formation by an intramolecular transfructosylation. This enzyme was first
described in Arthrobacter ureafaciens and has meanwhile been found in
various other bacteria (Kawamura et al., 1998, Yokota et al., 1991, Kim and
Lee, 2000). However, the cited enzymes are not long-term stable at elevated
temperature which is eligible for a process on industrial scale. To produce
difructose anhydride in technical and industrial scale, large amounts of
incapsulated enzyme are needed.
Monellin was first purified in 1972 by Morris and Cagan from the fruit of the
Dioscoreophylum cumminsii grown in West Africa. The fruit of 1 cm length
is found in grapelike clusters on the stem of the plant. The active ingredient
is isolated with sodium chloride solution and the extract is then ultrafiltered
and freeze-dried. It consist of two non-covalently associated polypeptide
chains, an A-chain of 44 residues and B-chain of 50 residues. These chains
have been completely sequenced by Frank and Zuber and Komura et al.
(Gibbs et al., 1996).
The molecular weight is 11 086 Da (5 251 from the A chain and 5 835 from
the B chain). The chains do not contain disulfide bonds or histidine. The
isoelectric point is between 9-9,4. The A chain does not contain any cysteine
while he B chain has one cysteine residue. Modification of the individual A
and B chains by replacement of peptides with cis-proline was found to
increase the thermostability of monellin (Kim and Lim, 1996).
Monellin is 100 000 times sweeter than sugar on a molar basis and several
thousand times on a weight basis. Monellin maintains its sweet taste between
pH 2,4-9,6, but it loses its taste at pH 10 due to unfolding of the tertiary
structure. Its activity is restored upon acidification. Denaturants such as urea
and sodium dodecyl sulfate lead to a complete loss in sweet taste. Subjecting
the protein to heat (pH 2) also caused a loss in sweetness but was recovered
by reneutralization. Since the sweet taste lasts for a long time, it has been
postulated that the binding of monellin to taste receptors is strong. In
addition, lactose and sucrose were found to inhibit binding (Konno et al.,
The native conformation is important for the sweet taste (Mizukoshi et al.,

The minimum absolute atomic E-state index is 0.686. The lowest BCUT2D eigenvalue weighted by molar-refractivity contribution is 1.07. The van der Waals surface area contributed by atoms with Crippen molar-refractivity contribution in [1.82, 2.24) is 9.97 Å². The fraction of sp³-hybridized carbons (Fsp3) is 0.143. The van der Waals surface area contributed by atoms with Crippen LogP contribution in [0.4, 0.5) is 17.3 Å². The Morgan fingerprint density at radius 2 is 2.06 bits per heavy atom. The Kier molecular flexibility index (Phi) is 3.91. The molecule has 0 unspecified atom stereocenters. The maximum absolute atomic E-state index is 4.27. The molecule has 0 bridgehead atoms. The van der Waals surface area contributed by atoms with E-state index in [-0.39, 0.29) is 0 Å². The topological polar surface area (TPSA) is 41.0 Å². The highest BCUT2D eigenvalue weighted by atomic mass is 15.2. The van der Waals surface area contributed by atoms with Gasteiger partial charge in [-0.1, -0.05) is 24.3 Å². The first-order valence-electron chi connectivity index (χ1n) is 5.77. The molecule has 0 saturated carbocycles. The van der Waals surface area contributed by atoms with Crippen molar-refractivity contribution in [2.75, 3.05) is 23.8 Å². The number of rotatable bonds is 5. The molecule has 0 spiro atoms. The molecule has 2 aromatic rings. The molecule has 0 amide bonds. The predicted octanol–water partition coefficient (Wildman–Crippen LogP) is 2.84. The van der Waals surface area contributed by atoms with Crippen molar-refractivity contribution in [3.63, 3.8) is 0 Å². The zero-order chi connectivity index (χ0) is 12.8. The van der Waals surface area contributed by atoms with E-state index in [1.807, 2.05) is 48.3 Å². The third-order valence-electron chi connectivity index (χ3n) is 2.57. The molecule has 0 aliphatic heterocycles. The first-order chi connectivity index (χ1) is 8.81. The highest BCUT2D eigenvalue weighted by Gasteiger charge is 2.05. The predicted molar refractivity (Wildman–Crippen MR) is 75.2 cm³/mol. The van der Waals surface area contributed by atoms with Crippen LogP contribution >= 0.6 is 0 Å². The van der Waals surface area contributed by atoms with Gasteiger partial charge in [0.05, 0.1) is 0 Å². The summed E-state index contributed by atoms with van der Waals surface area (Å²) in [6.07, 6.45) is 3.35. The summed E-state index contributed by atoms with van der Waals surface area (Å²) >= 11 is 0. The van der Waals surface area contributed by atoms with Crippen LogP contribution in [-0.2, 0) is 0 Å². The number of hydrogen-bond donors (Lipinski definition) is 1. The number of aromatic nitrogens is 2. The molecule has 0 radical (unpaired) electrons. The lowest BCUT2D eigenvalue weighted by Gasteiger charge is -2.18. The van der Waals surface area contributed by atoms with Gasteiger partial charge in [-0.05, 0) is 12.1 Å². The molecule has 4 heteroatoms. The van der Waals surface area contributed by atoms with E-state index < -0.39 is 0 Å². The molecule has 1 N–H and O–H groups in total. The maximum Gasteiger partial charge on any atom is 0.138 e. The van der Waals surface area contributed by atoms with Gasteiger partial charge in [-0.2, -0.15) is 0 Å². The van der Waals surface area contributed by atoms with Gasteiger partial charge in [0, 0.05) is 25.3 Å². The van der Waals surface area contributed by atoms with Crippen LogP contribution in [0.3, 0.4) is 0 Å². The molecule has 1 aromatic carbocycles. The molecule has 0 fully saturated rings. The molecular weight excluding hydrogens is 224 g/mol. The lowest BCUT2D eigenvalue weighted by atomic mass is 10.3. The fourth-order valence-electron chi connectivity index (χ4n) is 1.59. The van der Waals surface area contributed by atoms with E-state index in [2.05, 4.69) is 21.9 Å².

1997). The commercial feasibility of monellin is very low despite its intense
sweetness. It is very costly to produce because the plant cannot be grown
outside of its natural environment. Its stability is limited. In addition, if
monellin is added to a carbonated drink such as cola, within a few hours, the
ACTA UNIVERSITATIS CIBINIENSIS, 2003, no. 7, vol. 1 sweetness will decrease rapidly (Suami et al., 1996). The taste properties are
also not ideal. Sweetness decline for up to an hour. In addition, proteolytic
enzymes decrease sweetness activity by creating peptides without sweetness.
However, modification of the protein may lead to a potentially commercial
product. Kim et al., (1998) were able to increase the sweetness of the protein
and stability towards pH and temperature changes by fusing the two chains
into one. This was accomplished by using several linkers from monellin
which were copied and then transplanted. The modified protein renaturated
after heating at low pH to 1000C.
In 1986, several sweet proteins were extracted from the seed of a plant found
in the south of China. The plant, Capparis masaikai, bears fruit as large as
apples and the natives have eaten the seeds. The proteins were called
mabinlins. Mabinlin was found to be 375 times sweeter than sucrose (Hu,
1986). These five homologous proteins were difficult to separate by
conventional techniques. This included extraction with sodium chloride and
ammonium sulphate, followed by ion-exchange and gel filtration